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IWRA World Water Congress 2003 Madrid Spain
IWRA WWC2003 - default topic
Author(s): Guido Schmidt
with contributions from Ute Collier
Jacek Engel
Meinke Schouten De Stefano

Guido Schmidt , with contributions from Ute Collier , Jacek Engel , Meinke Schouten De Stefano The World Bank and the World Conservation Union (IUCN) set up the World Commission on Dams (WCD) in 1998.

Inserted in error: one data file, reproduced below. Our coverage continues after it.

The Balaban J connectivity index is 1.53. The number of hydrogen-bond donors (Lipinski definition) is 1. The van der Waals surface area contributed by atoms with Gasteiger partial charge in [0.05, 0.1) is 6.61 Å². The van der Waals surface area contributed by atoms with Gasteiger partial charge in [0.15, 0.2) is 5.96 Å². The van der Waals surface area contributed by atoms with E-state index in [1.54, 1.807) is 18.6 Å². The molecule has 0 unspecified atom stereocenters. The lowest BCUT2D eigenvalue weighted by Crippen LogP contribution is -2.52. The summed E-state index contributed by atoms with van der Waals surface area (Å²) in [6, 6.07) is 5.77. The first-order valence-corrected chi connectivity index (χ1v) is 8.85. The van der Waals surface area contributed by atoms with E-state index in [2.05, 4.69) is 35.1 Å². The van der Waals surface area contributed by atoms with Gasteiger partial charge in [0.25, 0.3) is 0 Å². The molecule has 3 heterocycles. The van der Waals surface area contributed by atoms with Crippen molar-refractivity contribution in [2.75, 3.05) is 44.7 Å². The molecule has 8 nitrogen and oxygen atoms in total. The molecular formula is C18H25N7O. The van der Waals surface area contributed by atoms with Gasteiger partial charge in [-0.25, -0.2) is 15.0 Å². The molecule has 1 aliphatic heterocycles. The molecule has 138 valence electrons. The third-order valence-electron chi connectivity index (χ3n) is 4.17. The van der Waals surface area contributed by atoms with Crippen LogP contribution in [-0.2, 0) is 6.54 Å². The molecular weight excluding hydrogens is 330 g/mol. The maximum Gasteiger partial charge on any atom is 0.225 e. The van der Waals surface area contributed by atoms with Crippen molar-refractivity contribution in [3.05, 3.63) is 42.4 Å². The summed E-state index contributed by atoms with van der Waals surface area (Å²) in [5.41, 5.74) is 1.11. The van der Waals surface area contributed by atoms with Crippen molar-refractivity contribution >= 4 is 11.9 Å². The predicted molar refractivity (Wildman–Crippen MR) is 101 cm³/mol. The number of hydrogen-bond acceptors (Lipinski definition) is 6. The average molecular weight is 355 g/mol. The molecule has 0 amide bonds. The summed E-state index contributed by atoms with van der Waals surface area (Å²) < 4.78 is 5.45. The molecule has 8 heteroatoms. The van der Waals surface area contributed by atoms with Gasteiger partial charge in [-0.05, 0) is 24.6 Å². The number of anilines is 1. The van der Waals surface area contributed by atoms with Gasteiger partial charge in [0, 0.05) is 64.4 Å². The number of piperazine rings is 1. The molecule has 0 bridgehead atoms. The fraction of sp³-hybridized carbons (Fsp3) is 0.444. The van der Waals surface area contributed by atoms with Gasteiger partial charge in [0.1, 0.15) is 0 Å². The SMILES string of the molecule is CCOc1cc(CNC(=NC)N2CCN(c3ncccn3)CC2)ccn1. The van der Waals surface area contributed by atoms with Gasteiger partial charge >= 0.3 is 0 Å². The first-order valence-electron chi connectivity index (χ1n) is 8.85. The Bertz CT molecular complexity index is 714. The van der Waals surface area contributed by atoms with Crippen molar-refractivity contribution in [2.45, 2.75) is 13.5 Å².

Following a wide ranging global review of the world's dams, 3 years ago it Dams and Development: A New Framework for Decision-making ) that provided a comprehensive and integrated framework for decision-making on the provision of water and energy services. It gave clear guidelines and recommendations for decision makers aimed at safeguarding rights, reducing the risk of conflicts and lowering overall costs, including social and environmental ones. The implementation of WCD recommendations Case studies such as the Polish Wloclawek Dam options assessment ) demonstrate the usefulness of the WCD recommendations, resulting eg in the current blockage of funds for the mentioned project by the Polish Parliament due to the doubts about the project viability. Nonetheless, an upcoming WWF Study on Water Management shows that in the wide majority of European countries no evidence could be found that the recommendations of the WCD are adopted in the dam policy. In particular, and regarding river fragmentation by dams, water stakeholders out , identified some key gaps in the National water policies: No strategies to maintain free-flowing rivers. Dams are considered sources of green electricity and a solution to water shortage problems. In many countries, especially in Northern and Western Europe, dams' construction rate has rapidly fallen during the past decade because most of the usable river stretches have already being built upon. On the other hand, in Southern and Eastern European countries dam construction still continues without an overarching approach ensuring ecological values are taken into account. Proof of this is the fact that none of the countries planning new big dams in the next 10 years include the principle of maintaining selected rivers in their natural free- flowing state in their dam development strategy. Too few regulations for old dams. While the Environmental Impact Assessment (EIA) procedures oblige, at least formally, to take into account and limit the impact of newly built dams, there are still too few binding requirements to monitor and reduce the impact on the river and the riverine inhabitants of already existing dams. This means that issues such as the monitoring of the WWF/Adena...

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